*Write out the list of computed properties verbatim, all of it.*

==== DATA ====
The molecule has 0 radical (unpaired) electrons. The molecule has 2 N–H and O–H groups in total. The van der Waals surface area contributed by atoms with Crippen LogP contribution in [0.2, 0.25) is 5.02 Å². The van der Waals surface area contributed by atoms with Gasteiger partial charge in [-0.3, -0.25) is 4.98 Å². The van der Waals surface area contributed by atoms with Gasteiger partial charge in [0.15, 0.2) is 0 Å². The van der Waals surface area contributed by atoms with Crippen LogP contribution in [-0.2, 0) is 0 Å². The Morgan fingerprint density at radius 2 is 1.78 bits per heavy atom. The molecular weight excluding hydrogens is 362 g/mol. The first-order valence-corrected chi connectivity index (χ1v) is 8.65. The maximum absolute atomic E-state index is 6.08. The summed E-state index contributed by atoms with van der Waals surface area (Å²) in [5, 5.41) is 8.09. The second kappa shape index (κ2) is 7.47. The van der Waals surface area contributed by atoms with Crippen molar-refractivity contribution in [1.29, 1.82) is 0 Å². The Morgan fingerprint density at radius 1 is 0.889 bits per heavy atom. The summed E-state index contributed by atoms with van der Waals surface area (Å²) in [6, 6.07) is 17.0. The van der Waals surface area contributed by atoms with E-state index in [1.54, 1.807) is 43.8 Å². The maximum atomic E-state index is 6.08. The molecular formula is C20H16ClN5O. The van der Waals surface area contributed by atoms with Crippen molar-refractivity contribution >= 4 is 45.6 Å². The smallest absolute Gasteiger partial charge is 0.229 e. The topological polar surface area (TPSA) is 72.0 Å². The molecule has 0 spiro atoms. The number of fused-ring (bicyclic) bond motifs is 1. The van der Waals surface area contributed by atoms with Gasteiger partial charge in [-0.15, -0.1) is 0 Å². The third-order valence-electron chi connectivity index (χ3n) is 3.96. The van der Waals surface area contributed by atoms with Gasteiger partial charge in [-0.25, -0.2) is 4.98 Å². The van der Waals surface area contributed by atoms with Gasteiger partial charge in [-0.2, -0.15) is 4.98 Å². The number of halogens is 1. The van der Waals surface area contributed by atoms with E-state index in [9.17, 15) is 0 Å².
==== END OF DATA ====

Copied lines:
The molecule has 0 radical (unpaired) electrons. The molecule has 2 N–H and O–H groups in total. The van der Waals surface area contributed by atoms with Crippen LogP contribution in [0.2, 0.25) is 5.02 Å². The van der Waals surface area contributed by atoms with Gasteiger partial charge in [-0.3, -0.25) is 4.98 Å². The van der Waals surface area contributed by atoms with Gasteiger partial charge in [0.15, 0.2) is 0 Å². The van der Waals surface area contributed by atoms with Crippen LogP contribution in [-0.2, 0) is 0 Å². The Morgan fingerprint density at radius 2 is 1.78 bits per heavy atom. The molecular weight excluding hydrogens is 362 g/mol. The first-order valence-corrected chi connectivity index (χ1v) is 8.65. The maximum absolute atomic E-state index is 6.08. The summed E-state index contributed by atoms with van der Waals surface area (Å²) in [5, 5.41) is 8.09. The second kappa shape index (κ2) is 7.47. The van der Waals surface area contributed by atoms with Crippen molar-refractivity contribution in [1.29, 1.82) is 0 Å². The Morgan fingerprint density at radius 1 is 0.889 bits per heavy atom. The summed E-state index contributed by atoms with van der Waals surface area (Å²) in [6, 6.07) is 17.0. The van der Waals surface area contributed by atoms with E-state index in [1.54, 1.807) is 43.8 Å². The maximum atomic E-state index is 6.08. The molecular formula is C20H16ClN5O. The van der Waals surface area contributed by atoms with Crippen molar-refractivity contribution >= 4 is 45.6 Å². The smallest absolute Gasteiger partial charge is 0.229 e. The topological polar surface area (TPSA) is 72.0 Å². The molecule has 0 spiro atoms. The number of fused-ring (bicyclic) bond motifs is 1. The van der Waals surface area contributed by atoms with Gasteiger partial charge in [-0.15, -0.1) is 0 Å². The third-order valence-electron chi connectivity index (χ3n) is 3.96. The van der Waals surface area contributed by atoms with Gasteiger partial charge in [-0.25, -0.2) is 4.98 Å². The van der Waals surface area contributed by atoms with Gasteiger partial charge in [-0.2, -0.15) is 4.98 Å². The number of halogens is 1. The van der Waals surface area contributed by atoms with E-state index in [9.17, 15) is 0 Å².